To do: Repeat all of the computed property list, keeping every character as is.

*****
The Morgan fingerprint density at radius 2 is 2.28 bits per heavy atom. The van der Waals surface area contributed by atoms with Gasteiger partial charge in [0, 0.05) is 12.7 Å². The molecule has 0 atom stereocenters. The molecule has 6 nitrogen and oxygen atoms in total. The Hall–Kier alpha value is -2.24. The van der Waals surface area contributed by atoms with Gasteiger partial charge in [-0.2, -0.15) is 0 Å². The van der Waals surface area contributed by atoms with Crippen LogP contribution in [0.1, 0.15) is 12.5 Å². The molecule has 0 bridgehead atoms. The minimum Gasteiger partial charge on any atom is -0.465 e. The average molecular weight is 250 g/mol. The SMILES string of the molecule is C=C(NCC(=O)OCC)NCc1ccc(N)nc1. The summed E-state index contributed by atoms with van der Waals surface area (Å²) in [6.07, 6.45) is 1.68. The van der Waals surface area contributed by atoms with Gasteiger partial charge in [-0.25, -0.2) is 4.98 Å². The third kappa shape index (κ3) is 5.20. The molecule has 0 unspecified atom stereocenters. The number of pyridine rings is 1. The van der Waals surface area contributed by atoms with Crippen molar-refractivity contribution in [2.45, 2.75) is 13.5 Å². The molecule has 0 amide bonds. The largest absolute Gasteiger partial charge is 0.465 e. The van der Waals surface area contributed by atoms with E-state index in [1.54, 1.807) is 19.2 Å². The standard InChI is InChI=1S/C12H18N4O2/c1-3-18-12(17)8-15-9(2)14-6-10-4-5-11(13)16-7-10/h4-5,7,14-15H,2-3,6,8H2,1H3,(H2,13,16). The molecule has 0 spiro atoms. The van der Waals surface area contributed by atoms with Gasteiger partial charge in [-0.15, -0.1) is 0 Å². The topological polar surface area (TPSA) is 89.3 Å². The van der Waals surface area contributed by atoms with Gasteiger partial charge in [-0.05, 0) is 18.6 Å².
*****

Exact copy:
The Morgan fingerprint density at radius 2 is 2.28 bits per heavy atom. The van der Waals surface area contributed by atoms with Gasteiger partial charge in [0, 0.05) is 12.7 Å². The molecule has 0 atom stereocenters. The molecule has 6 nitrogen and oxygen atoms in total. The Hall–Kier alpha value is -2.24. The van der Waals surface area contributed by atoms with Gasteiger partial charge in [-0.2, -0.15) is 0 Å². The van der Waals surface area contributed by atoms with Crippen LogP contribution in [0.1, 0.15) is 12.5 Å². The molecule has 0 bridgehead atoms. The minimum Gasteiger partial charge on any atom is -0.465 e. The average molecular weight is 250 g/mol. The SMILES string of the molecule is C=C(NCC(=O)OCC)NCc1ccc(N)nc1. The summed E-state index contributed by atoms with van der Waals surface area (Å²) in [6.07, 6.45) is 1.68. The van der Waals surface area contributed by atoms with Gasteiger partial charge in [-0.25, -0.2) is 4.98 Å². The third kappa shape index (κ3) is 5.20. The molecule has 0 unspecified atom stereocenters. The number of pyridine rings is 1. The van der Waals surface area contributed by atoms with Crippen molar-refractivity contribution in [2.45, 2.75) is 13.5 Å². The molecule has 0 amide bonds. The largest absolute Gasteiger partial charge is 0.465 e. The van der Waals surface area contributed by atoms with E-state index in [1.54, 1.807) is 19.2 Å². The standard InChI is InChI=1S/C12H18N4O2/c1-3-18-12(17)8-15-9(2)14-6-10-4-5-11(13)16-7-10/h4-5,7,14-15H,2-3,6,8H2,1H3,(H2,13,16). The molecule has 0 spiro atoms. The van der Waals surface area contributed by atoms with Gasteiger partial charge in [-0.15, -0.1) is 0 Å². The topological polar surface area (TPSA) is 89.3 Å². The van der Waals surface area contributed by atoms with Gasteiger partial charge in [-0.05, 0) is 18.6 Å².